3G, 2G or 2G-plus: Germany’s Covid warning app to show vaccination status

Germany's 'Corona-Warn-app' is being updated to show users their vaccination status proof under the 3G, 2G and 2G-plus rules.

A person getting their vaccination pass checked at a cafe in Düsseldorf.
A person getting their vaccination pass checked at a cafe in Düsseldorf under the new 2G-plus rules. Photo: picture alliance/dpa | Henning Kaiser

The app previously showed the vaccination certificates of a user – but did not specify whether they fall into the 3G, 2G or 2G-plus (Germany’s Covid pass rules) category. 

This means that venue operators often had to scroll through people’s phones to find more details on the certificates if they were not choosing to scan them. People who don’t want to use a smartphone can also show the paper QR code given out by the doctor or pharmacy after vaccination. 

But the app is being updated to indicate whether someone is 3G, 3G-plus, 2G or 2G-plus – the so-called ‘proof of status’. It shows in the right hand corner of the certificate.

The app is also able to combine vaccination or recovery certificates as well as a digital test certificate into the overall status.

However, operators said the app cannot yet show the 2G-plus status of boosted people so users may have to manually show that they have ‘2G’ and then show evidence of their booster shot.

If certificates are scanned by operators, however, people who are boosted will show as having valid certificates. 

Version 2.16.1 was available in the Apple App Store for iPhones on Tuesday, and for Android smartphones, the following day, operators SAP and Deutsche Telekom said.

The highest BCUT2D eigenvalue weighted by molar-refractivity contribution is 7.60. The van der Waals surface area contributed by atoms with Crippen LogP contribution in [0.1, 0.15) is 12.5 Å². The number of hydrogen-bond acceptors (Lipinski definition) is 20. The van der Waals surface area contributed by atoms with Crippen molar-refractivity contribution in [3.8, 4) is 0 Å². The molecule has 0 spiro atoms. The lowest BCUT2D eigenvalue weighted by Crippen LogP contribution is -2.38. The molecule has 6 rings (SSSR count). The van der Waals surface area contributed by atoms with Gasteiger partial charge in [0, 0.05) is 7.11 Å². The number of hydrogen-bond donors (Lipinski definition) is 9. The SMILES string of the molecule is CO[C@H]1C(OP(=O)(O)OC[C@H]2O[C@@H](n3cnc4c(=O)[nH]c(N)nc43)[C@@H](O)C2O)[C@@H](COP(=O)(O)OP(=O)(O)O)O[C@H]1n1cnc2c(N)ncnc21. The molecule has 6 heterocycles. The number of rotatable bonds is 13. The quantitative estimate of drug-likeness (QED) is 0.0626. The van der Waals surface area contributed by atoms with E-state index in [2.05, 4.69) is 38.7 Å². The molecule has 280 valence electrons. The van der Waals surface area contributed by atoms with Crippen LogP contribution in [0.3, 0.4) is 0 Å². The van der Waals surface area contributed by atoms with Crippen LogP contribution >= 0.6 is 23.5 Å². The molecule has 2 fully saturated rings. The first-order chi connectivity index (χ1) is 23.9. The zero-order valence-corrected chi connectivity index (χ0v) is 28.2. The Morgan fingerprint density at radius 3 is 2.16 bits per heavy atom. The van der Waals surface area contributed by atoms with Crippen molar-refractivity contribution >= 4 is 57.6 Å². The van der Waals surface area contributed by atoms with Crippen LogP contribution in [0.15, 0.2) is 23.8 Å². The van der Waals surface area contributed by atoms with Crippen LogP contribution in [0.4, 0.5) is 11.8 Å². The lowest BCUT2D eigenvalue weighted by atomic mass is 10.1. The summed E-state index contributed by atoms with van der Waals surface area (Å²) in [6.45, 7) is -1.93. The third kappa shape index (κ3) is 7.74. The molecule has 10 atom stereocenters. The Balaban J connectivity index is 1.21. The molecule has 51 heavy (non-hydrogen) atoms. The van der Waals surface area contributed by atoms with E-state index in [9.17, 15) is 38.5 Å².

What does this mean in practice?

Germany has various Covid entry restrictions into public places. To use public transport or go to a workplace people have to be fully vaccinated (geimpft), recovered from Covid (genesen) or have a recent Covid test (getestet) – these are the 3G rules.

To enter some public places there are 2G rules – so only vaccinated and recovered people can enter. Recently, 2G-plus rules – where vaccinated and recovered people need to be boosted or show a negative Covid test – were extended to include hospitality sector. Some states and private businesses also require 2G-plus for entry to leisure or cultural facilities. 

The test can generally be no older than 24 hours for a rapid test, or 48 hours for a PCR test. Requirements can vary among states so check local regulations.

As we mentioned above, the makers of the app pointed out that it is not yet up to date on one point: vaccinated or recovered people who have received a booster vaccination do not have to present a Covid test under 2G-plus rules.

“The CWA (Corona Warn app) does not yet take this regulation into account in the status display,” said the operators.

“This means that with an existing vaccination or recovery certificate and certificate of booster vaccination, it does not yet show the 2G-Plus status. The project team is already working to ensure that the CWA includes certificates of booster vaccinations accordingly in the future.”

People also have to show a form of photo ID, like their passport, on entry to make sure the details on the vaccination certificate match the ID.

READ ALSO: What documents do you need to carry for Germany’s 2G-plus rules?

However, as The Local has been reporting, some parts of Germany’s Covid rules are not clear. 

For instance, people who’ve had the Johnson & Johnson single-shot vaccine and one shot are also not seen as being boosted and so generally fall under 2G, meaning they need a Covid test.

Although states have had differing rules on this, Germany’s vaccine authority – the Paul Ehrlich Institute – this week published guidance that said people who’ve had only a single shot of J&J are not fully vaccinated. So it is likely that states will follow this guidance. 

People travelling on Deutsche Bahn services, for instance, now have to show proof of at least two shots of a vaccine – J&J recipients need a second jab to be counted as fully vaccinated, or will have to present a negative Covid test.